Operational results from Koffiefontein were also encouraging with a recovered grade of 9.1 cpht (carats per hundred tonnes) compared to the grade modelled in the business plan of 7.4cpht. The average value per carat achieved was $484 compared to an industry average closer to $90/ct. On the downside production at Petra's Fissure mines in South Africa fell largely because of the power interruptions in the country.
The year was thus quite a watershed for the company with Chairman Adonis Pouroulis commenting that it had "completed Petra's transition from a junior mining company into a diamond producer of global significance".
The current financial year (FY 2009) is also on schedule for positive results; the company are expecting to it be a tipping point in production and revenue as the three new acquisitions come on stream, with gross production expected to exceed 1 million carats by June 2009, up from 200,000 carats in FY 2008. Petra's focus however remains not just on throughput but on costs, recoveries and achieved prices.
Longer Term Outlook
In the short term Petra expect the current market turmoil to have an effect on both industry demand and prices, particularly as the U.S. accounts for around 50% of global diamond demand. The company notes however that since every diamond is unique there is a diamond to suit every budget.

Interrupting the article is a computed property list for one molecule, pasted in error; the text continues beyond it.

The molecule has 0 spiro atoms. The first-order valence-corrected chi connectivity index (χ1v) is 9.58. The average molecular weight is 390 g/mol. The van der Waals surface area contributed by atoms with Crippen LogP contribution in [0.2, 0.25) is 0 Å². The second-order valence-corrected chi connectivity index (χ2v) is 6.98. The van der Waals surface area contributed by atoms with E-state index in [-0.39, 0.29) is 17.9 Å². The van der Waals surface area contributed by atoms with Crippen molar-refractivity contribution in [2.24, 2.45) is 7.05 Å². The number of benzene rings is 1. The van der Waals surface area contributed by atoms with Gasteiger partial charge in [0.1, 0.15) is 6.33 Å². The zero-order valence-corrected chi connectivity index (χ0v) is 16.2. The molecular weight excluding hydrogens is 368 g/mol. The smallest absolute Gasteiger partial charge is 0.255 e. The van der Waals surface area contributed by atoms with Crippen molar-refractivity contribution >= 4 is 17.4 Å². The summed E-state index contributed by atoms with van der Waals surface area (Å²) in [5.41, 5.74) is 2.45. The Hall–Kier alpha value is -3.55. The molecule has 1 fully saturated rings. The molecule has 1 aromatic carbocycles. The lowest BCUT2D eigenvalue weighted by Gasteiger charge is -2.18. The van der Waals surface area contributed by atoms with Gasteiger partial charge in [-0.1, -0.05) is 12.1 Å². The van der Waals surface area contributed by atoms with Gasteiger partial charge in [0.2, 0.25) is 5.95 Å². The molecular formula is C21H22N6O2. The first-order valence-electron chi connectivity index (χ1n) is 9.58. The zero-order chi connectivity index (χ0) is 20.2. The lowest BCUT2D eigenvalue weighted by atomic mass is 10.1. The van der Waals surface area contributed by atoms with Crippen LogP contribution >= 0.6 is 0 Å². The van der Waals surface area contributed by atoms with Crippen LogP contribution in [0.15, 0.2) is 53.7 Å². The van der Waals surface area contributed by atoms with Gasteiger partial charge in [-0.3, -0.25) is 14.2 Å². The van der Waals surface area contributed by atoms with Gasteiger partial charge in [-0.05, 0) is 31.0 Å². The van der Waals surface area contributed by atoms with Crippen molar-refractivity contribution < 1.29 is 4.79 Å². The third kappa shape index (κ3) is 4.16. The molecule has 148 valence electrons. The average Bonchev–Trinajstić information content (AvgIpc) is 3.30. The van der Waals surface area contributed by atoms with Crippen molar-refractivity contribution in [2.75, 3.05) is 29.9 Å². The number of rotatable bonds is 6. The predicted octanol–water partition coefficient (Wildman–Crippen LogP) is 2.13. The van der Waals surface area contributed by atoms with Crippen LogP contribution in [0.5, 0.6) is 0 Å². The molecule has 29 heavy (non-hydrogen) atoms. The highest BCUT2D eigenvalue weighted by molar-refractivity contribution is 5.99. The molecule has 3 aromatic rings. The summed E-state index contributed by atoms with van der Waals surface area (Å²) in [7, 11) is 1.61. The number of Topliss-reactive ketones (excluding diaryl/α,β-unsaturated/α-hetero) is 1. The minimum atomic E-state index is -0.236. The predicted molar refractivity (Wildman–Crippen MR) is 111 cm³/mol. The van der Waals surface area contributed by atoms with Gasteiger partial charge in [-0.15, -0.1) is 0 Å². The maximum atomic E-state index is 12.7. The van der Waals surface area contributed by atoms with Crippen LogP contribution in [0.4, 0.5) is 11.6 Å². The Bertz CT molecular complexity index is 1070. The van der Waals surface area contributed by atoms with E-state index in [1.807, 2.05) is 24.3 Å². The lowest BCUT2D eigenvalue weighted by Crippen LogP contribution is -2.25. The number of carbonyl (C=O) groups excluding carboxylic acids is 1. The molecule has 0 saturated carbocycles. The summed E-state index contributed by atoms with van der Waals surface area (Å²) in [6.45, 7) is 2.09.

Petra's view about the long term outlook for the diamond market is one shared by many industry commentators. The company expects on the one hand that world diamond supply will remain broadly flat at best, as there have been no major new discoveries while the major existing mines are maturing and having to dig deeper or go underground. On the other hand demand is set to increase, especially from India, China, Russia and the Gulf States, with 550 million Chinese expected to enter the 'middle class' in the next 10 years. Prices are therefore expected to rise in the medium to long term as Petra's expected production grows.
Petra is also looking to drive growth from its exploration portfolio with advanced stage projects in Angola and Sierra Leone and early stage projects in Botswana and Angola.
The company faces a number of challenges particularly from rising costs, the power shortages which have hit South Africa and from the skills shortage. It is taking steps to address these by installing diesel powered standby electricity at each of its operations and by recruiting and developing from the pool of local school leavers
The fly in the ointment is the share price. At today's share price of 102 pence Petra is some 40% off its March 2007 high of 166 pence. Its market cap now stands at lb188 million ($350 million).
While the immediate prospects for Petra's share price will depend very much on prevailing market conditions its impressive portfolio of mines and exploration projects, its proven track record in operating mines, its healthy cash balance, and the longer term prospects for the diamond market all augur well for the future.